Art Basel Hong Kong to Launch Online Viewing Rooms Due to Coronavirus Fears (UPDATE)

The art fair is officially canceled.

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Arts
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UPDATE (February 20, 2020): After canceling its Hong Kong art fair due to fears surrounding the coronavirus outbreak, Art Basel has now announced that galleries planning to show their work at the fair in March will be able to sell their work via online viewing rooms. Available to exhibitor’s for no additional cost, the viewing rooms will be accessible to the public on Art Basel’s website and the fair’s app from March 20 to 25.

“As the art market continues to evolve, Art Basel has continually investigated how new technologies can give us new opportunities to support our galleries,” Marc Spiegler, Global Director of Art Basel explained. “The online viewing rooms will provide galleries with a further possibility for engaging with our global audiences, complementing the essential personal interactions that continue to underly the art market.”

Art Basel’s recent decision to incorporate online viewing rooms into its programming highlights the importance of digital experiences within the art world. Major galleries, such as Gagosian and David Zwirner, have set records by selling through these online platforms. Sam Orlofsky, a director at Gagosian, told ARTnews in 2019 that an online viewing room “bridges the greatest gap between us and potential buyers,” making the overall buying process more transparent.


UPDATE (February 6, 2020): Art Basel has decided to cancel its Hong Kong art fair this year amid ongoing pro-democracy protests and heightened fears surrounding the coronavirus outbreak. The fair was slated to run through March 19-21.

The arts organization expressed in an official e-mail statement that the edition was called off due to “numerous factors” mainly revolving around health and safety concerns for those working and attending the fair. Additionally, the fair also mentioned that there were existing complications in the transit of artworks from international locations to the show due to the coronavirus outbreak.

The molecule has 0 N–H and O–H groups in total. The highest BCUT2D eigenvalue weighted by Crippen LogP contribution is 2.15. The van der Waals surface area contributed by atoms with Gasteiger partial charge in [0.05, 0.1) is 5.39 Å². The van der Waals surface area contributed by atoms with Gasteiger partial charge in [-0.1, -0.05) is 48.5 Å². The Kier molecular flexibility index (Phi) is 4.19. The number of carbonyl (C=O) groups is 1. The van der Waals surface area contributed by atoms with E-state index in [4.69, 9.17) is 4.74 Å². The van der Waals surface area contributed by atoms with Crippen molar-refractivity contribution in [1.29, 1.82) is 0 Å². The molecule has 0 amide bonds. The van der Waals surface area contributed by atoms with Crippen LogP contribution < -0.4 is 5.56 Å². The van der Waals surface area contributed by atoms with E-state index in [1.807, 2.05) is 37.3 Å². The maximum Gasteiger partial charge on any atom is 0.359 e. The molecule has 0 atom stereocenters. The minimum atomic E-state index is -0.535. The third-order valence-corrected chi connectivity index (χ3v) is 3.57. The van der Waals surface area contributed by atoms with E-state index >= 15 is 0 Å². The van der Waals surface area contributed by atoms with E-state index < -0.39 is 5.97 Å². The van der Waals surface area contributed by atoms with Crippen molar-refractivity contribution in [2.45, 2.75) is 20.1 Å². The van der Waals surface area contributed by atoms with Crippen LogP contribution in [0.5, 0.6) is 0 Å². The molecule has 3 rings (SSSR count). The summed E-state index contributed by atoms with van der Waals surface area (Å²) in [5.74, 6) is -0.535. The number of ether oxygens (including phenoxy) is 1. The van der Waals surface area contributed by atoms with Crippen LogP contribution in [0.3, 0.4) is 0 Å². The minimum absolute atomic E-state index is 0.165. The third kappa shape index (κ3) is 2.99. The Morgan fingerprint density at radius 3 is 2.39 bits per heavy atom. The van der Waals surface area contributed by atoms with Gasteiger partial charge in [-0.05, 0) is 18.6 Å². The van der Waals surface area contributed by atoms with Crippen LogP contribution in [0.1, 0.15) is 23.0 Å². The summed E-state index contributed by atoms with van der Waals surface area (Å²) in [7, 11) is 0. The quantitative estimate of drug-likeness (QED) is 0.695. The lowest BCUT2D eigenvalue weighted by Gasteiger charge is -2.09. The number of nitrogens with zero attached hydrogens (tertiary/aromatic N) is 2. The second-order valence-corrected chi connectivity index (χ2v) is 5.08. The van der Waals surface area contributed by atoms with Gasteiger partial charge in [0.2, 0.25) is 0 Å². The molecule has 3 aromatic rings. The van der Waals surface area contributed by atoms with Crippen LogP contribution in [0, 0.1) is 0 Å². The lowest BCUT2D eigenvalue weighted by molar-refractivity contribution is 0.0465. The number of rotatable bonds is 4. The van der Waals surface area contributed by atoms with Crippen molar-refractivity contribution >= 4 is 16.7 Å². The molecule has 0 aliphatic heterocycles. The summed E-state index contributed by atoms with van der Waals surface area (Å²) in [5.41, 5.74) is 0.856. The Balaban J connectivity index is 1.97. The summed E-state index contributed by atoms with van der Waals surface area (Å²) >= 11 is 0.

Marc Spiegler, Global Director of Art Basel expressed:

“Our thoughts are with those affected by the recent coronavirus outbreak around the world. The decision to cancel Art Basel Hong Kong was an extremely difficult one for us. We explored every other possible option before doing so, gathering advice and perspectives from many gallerists, collectors, partners, and external experts. We are acutely aware of the important role that the fair plays within the region’s cultural scene and for our galleries, both in Asia and across the globe. Our team dedicated extensive time and effort to ensure our show in March would be a success over the course of the past year. Unfortunately, the sudden outbreak and rapid spread of the novel coronavirus radically changed the situation.”

 


ORIGINAL POST (January 29, 2020): Amid the coronavirus outbreak, museums and public art institutions across China and Hong Kong continue to close their doors. The National Art Museum of China in Beijing, the Guangdong Art Museum in Guangzhou, and the Union Art Museum in Wuhan are among the establishments that have made closure announcements according to Artnews.

Three galleries have also pulled out of the forthcoming Art Basel Hong Kong fair, which is slated to launch on March 19, because of growing concerns surrounding the coronavirus and the ongoing pro-democracy protests. An Art Basel representative expressed in a statement that the fair’s organizers are “taking the recent outbreak and spread of the new coronavirus extremely seriously. We are closely monitoring the developments and recommendations issued by the World Health Organization and national governments, as well as consulting directly with relevant experts. We will provide updates on the implications for our Hong Kong show as soon as possible.”

According to the New York Times, there are currently eight confirmed cases of coronavirus in Hong Kong with 4,600 confirmed cases in mainland China and 80 confirmed cases outside of China since last Tuesday. The virus has killed over 100 people.

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